Pop Quiz: What is the Difference between a “Reactive” and “Proactive” Leadership?

Perspectives

According to our dear friend the dictionary, “reactive” depicts the natural reaction of people and organizations to respond to a stimulus after a deed has been done, while “proactive” refers to making decisions that would either solve or prevent damages before it even happens.

Following all the calamities that happened in the past few weeks, two terms were regularly being thrown about while discussing the government’s approach to tackling natural disasters (or any kind of disaster, for that matter), and its drastic effects on our homes and lives: reactive versus proactive. As the words suggest, the former refers to post-disaster risk management, while the latter zooms in on working to avoid these disasters altogether.

Many people claim that the Philippines behaves in a reactive manner, as seen in the way we’ve handled issues like the spread of the COVID-19 virus, the indifference towards deforestation and mining to further capitalist gain, and the shutting down of projects that might have prevented government units from being “caught off guard” by recent storms.

The dire consequences that follow from mishandling these issues, which had already been predicted months before, were mainly tackled and discussed by local officials just when it was already affecting us directly. This gave us little to no time to actually efficiently prepare effective quarantine protocols, and plan ahead for the impending threat of flooding and landslides across the country.

In terms of the COVID-19 pandemic, the abrupt spike of active cases resulting to a sudden lockdown pushed schools to hastily convert their curriculum to a digital one, transportation hubs to lose weeks of profit while making their vehicles “social distancing-friendly,” and business operations to either go bankrupt or close down temporarily due to its inability to adapt quick enough to the New Normal.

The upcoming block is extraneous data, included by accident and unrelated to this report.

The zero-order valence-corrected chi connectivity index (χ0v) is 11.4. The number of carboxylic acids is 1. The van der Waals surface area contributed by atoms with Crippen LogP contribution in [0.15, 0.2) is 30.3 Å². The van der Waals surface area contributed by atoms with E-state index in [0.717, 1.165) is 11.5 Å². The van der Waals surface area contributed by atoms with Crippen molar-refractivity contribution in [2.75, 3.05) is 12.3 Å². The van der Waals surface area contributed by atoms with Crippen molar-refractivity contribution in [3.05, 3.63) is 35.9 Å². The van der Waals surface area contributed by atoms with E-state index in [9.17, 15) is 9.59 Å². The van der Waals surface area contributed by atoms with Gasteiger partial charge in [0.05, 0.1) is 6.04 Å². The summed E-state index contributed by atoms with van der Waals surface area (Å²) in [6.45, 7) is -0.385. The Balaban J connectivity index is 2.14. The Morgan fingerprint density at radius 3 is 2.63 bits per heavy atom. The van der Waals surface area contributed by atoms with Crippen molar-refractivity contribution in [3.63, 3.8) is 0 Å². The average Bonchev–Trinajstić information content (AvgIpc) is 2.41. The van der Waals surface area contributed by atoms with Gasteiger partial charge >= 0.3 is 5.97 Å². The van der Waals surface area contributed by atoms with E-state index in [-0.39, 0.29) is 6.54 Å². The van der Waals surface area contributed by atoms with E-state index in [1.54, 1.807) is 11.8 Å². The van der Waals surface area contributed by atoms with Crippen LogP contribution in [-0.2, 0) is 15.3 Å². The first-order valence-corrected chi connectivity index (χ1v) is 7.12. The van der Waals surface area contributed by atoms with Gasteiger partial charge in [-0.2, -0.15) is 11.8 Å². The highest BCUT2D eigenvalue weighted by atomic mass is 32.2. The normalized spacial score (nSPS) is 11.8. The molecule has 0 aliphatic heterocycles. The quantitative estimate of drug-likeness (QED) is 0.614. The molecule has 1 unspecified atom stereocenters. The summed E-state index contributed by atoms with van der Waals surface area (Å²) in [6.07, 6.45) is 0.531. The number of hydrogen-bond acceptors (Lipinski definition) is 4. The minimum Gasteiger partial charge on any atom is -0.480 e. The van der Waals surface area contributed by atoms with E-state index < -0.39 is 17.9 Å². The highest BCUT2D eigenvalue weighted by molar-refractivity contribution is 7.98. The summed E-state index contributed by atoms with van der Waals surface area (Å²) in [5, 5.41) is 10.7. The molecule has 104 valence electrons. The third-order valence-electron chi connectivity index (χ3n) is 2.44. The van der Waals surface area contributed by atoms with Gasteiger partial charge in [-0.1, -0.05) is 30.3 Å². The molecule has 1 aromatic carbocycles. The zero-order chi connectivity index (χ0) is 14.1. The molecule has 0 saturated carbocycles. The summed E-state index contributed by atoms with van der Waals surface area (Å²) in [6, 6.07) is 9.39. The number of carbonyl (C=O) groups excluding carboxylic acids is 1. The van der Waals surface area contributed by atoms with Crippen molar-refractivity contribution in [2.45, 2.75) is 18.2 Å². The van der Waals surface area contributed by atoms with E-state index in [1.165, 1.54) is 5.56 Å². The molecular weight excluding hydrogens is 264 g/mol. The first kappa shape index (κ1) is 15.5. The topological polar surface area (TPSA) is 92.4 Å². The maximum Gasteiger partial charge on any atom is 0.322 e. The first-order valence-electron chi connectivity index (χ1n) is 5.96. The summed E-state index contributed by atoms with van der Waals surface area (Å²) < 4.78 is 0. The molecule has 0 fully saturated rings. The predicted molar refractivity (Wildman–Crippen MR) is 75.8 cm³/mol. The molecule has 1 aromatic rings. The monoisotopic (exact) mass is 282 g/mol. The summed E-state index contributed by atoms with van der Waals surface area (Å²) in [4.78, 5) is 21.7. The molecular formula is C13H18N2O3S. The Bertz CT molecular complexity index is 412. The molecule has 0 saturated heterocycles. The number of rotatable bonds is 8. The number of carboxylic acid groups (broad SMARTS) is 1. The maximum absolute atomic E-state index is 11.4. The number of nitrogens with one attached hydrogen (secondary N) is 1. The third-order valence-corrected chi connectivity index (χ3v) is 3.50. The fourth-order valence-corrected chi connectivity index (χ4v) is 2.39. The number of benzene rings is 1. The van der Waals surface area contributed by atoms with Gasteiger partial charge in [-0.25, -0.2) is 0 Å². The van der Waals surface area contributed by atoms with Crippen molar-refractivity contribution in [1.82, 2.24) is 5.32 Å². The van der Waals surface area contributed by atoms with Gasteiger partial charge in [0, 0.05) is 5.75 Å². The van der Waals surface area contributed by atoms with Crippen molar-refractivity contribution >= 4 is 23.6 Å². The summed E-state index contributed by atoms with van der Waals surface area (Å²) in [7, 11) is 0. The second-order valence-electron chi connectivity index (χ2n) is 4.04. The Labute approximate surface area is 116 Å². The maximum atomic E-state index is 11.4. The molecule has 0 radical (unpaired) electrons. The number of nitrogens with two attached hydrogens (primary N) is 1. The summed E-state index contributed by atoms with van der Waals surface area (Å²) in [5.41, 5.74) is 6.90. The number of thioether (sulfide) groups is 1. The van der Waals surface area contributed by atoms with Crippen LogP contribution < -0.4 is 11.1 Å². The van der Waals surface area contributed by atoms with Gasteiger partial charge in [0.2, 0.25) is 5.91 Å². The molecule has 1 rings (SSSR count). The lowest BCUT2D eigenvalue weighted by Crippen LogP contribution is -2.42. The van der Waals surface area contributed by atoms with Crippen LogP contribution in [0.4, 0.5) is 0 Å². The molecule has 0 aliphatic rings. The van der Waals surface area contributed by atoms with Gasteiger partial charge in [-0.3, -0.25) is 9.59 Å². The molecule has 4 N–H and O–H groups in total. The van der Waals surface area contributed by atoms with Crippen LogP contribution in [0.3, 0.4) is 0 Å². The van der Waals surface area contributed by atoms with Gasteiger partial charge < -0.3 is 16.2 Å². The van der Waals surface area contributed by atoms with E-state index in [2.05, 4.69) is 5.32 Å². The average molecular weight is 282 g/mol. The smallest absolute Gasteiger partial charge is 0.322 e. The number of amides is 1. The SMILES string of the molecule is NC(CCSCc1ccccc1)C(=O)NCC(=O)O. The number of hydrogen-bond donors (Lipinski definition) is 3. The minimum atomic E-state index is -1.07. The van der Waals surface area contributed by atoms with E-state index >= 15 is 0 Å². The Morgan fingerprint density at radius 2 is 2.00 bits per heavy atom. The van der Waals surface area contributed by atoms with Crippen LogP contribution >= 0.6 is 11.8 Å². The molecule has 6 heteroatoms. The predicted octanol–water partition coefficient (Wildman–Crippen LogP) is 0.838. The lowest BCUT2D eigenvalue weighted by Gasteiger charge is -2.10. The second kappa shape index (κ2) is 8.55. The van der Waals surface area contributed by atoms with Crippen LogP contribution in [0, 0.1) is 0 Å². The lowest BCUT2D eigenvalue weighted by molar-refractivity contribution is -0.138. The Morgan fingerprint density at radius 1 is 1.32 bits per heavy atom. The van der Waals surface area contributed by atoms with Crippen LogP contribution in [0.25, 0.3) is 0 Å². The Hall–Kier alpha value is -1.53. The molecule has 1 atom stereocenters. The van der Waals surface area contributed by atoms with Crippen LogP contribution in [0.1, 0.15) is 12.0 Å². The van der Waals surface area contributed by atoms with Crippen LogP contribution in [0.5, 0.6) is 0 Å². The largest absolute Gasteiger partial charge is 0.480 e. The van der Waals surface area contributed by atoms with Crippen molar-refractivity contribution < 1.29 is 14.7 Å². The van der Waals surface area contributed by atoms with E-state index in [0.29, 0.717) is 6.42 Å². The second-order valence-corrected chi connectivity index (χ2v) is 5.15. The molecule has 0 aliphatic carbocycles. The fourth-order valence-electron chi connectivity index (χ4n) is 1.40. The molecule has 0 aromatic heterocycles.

But the threat of the virus has been circulating the world since December 2019. Yet, we only closed down our foreign borders just in May 2020, despite cases already rising rapidly day by day, and lockdown having been implemented 2 months prior. On top of this, as the rest of the country was taken by surprise at the sudden announcement of a lockdown, schools, transportation hubs, and businesses were not able to put in the necessary hours to plan out how to move forward without sacrificing its resources.

When it comes to natural disasters, one would assume that the country would be well-prepared by now as we face more than 10 typhoons each year—plenty of cases to study and form predictions on. As tropical storms are just one of the many natural challenges that come with having a country so near to several of the world’s largest oceans, it’s of the Philippines’ best interest to invest on researches and technologies that might lessen these destructions. Despite this fact, however, the government has shut down multiple projects originally designed to cater to this issue.

Such is the case with one of these discontinued projects, Project NOAH (Nationwide Operational Assessment of Hazards), a research operation that works to bring awareness on disaster prevention, and mitigation programs initially funded by the Department of Science and Technology (DOST).

The findings and proposals to come out of this project were supposed to be used to help construct new technologies and plans of action designed to reduce devastation in high-risk areas across the country.

In 2017, the project was shut down by the government due to “lack of funds,” and was then taken in by the University of the Philippines to what we now know as the UP NOAH Center. The organization works for the same goal of reducing natural disasters in the country, but as it is no longer funded by the government, operations took a hit and its findings are no longer being implemented in the national scale.

Projects like this could have been incredibly valuable in predicting the gravity of the flooding situation brought about by the continuous storms from Rolly to Ulysses—adapting a proactive approach to the Philippines’ constant rainfall. Alas, due to the administration’s reaction to its funding problem, we no longer have the same resource.

The thing is, until we start planning ahead and being proactive in facing issues, this won’t be the last time we’re clamoring to help each other out. Merely reacting to natural calamities, global pandemics, and more, will always incite panic and desperation to solve problems that are already attacking us head on.

As it is, instead of moving forward and progressing to the future, our energy and resources are facing back to fix issues that have been there for years but were never properly addressed. So, until we develop a proactive government and nation, we’ll always be one step behind, instead of moving forward and toward the progressive future.